crushed new potatoes
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Do you have any eating idiosyncrasies? There are people who will never eat a Jaffa cake other than bite off the chocolate, slurp in the jelly and then reluctantly eat the biscuit. I know some who will leave meat on their plates because they’d run out of veg and spuds/rice/pasta to combine in precisely equal quantities for each morsel transferred into their mouth. Twix bars – a whole story. Bite the chocolate off, eat the gooey bit and then chomp the biscuit.
I have a way with new potatoes. Ever since I was a kid, I’d spear a little number on my fork, bite the skin (skin? skin!) carefully off, dip the naked spuddie in the butter if there was any (should always be) and eat it up. Ecstatic. But there comes a caveat: no pre-washed supermarket baby new miniature potatoes – they have no skin! You must buy dirty, soily, scrubby ones, take the time and sacrifice your manicure for the sake of the most delicious treat.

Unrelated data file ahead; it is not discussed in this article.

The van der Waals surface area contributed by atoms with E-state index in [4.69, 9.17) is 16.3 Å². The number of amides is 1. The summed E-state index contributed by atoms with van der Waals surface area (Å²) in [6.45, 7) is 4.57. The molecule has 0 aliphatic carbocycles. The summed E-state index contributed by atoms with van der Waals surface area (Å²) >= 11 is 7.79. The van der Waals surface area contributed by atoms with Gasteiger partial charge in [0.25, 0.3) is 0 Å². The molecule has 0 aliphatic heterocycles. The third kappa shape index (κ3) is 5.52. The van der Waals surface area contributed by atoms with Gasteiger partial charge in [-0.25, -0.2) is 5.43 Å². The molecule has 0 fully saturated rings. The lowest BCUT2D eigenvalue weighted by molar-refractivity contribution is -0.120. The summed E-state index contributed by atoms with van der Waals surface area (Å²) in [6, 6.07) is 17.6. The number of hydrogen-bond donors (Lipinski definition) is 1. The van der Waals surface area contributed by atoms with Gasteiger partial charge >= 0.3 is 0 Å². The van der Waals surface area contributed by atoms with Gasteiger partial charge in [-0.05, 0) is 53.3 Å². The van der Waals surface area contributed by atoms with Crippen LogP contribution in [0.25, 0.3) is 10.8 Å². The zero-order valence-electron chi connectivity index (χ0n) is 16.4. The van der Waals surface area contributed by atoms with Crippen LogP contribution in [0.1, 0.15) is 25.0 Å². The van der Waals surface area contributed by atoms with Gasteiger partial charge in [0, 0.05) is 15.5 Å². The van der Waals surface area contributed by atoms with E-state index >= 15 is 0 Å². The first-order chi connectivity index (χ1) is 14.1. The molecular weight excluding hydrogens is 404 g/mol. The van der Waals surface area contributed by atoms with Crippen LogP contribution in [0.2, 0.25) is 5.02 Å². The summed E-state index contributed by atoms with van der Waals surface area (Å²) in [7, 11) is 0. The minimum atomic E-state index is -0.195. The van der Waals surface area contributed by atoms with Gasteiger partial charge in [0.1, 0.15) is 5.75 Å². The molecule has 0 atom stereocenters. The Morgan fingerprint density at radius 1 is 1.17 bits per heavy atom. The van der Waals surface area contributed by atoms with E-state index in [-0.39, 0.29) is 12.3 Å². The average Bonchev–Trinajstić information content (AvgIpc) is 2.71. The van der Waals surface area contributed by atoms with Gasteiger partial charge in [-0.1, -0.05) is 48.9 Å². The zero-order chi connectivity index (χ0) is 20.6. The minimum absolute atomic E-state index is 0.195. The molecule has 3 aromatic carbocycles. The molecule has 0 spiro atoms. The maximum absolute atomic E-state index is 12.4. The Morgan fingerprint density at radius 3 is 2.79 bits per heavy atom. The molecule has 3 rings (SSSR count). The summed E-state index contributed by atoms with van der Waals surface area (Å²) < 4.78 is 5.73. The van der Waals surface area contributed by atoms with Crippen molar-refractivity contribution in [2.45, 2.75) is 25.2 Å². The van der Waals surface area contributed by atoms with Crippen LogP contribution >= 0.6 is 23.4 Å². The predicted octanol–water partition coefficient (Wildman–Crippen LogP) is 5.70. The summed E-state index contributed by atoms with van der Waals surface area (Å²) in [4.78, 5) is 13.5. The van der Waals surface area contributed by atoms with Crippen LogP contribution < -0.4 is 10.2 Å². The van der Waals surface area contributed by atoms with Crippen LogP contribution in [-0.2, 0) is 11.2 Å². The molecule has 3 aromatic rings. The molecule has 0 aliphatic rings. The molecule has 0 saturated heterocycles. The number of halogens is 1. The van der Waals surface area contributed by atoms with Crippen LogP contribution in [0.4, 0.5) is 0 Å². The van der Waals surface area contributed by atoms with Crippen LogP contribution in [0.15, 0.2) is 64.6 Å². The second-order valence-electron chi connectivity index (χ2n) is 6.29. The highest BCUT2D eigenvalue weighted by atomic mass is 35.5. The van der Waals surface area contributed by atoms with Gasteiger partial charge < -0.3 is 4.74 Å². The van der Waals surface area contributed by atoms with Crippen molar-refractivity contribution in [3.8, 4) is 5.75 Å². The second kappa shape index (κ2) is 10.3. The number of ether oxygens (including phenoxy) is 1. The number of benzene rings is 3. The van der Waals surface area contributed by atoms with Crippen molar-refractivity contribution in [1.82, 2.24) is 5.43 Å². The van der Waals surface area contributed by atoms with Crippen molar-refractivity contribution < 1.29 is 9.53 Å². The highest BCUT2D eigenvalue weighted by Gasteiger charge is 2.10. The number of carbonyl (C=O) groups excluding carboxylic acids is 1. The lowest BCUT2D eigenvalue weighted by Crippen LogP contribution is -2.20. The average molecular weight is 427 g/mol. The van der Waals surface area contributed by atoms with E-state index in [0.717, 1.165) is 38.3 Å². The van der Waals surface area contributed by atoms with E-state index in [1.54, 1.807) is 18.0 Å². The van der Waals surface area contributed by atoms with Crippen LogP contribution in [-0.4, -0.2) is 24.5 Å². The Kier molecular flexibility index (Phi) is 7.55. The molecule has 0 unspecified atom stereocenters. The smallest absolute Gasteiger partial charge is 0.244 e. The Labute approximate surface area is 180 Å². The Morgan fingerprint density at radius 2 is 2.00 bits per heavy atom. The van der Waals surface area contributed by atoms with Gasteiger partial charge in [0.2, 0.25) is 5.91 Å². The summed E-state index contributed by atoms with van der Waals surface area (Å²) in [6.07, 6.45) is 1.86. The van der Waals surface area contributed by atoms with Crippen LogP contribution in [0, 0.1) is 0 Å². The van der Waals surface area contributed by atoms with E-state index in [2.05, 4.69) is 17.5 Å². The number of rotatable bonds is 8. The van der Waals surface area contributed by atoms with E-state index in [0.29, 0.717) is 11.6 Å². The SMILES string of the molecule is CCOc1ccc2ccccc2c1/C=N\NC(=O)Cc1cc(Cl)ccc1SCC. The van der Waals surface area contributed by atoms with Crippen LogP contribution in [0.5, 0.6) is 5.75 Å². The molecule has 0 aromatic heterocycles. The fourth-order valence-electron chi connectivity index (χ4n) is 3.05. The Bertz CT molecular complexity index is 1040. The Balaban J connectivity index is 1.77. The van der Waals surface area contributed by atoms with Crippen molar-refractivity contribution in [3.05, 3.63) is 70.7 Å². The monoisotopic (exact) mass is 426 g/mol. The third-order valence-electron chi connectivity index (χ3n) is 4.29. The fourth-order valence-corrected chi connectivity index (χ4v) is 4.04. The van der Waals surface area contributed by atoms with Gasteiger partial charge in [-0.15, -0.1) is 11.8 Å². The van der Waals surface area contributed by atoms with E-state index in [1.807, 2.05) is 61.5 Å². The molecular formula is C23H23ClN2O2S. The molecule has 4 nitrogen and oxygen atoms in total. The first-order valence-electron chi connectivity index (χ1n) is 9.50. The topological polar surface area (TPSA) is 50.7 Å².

Just boil them until tender, serve with plenty of butter and some dill – a must, marriage made in heaven. Tarragon or mint as an alternative. But this way is excellent – slightly crush them to release the flavour, add something sour, something spicy, something borrowed, something blue – oops, I got carried away. A bit of vinegar or lemon juice then. Delishhh.
crushed new potatoesServings: 4Time: about 40 minutes
- 500g new potatoes
- a few sprigs of dill
- 1 clove of garlic (pickled if you have any)
- a few green pitted olives
- a pickled chilli pepper
- salt and pepper
- 2 tsp white balsamic vinegar
- a tbsp salted butter
1. Wash and scrub the potatoes. Place in a pan with plenty of water and a tbsp. of salt and bring to the boil. Cook for about 20 minutes until completely tender. Drain and leave uncovered for a minute to de-steam.
2. While the potatoes are cooking, chop the dill and the garlic finely, roughly chop the olives and the chilli pepper.
3. Add to the drained potatoes. Season with more salt and pepper, drizzle over with the balsamic vinegar and add a knob of butter. Stir it all well and cover with the lid. Shake the pan vigorously and if the potatoes don’t crush to your liking, press them gently with a fork or a potato ricer. Serve immediately.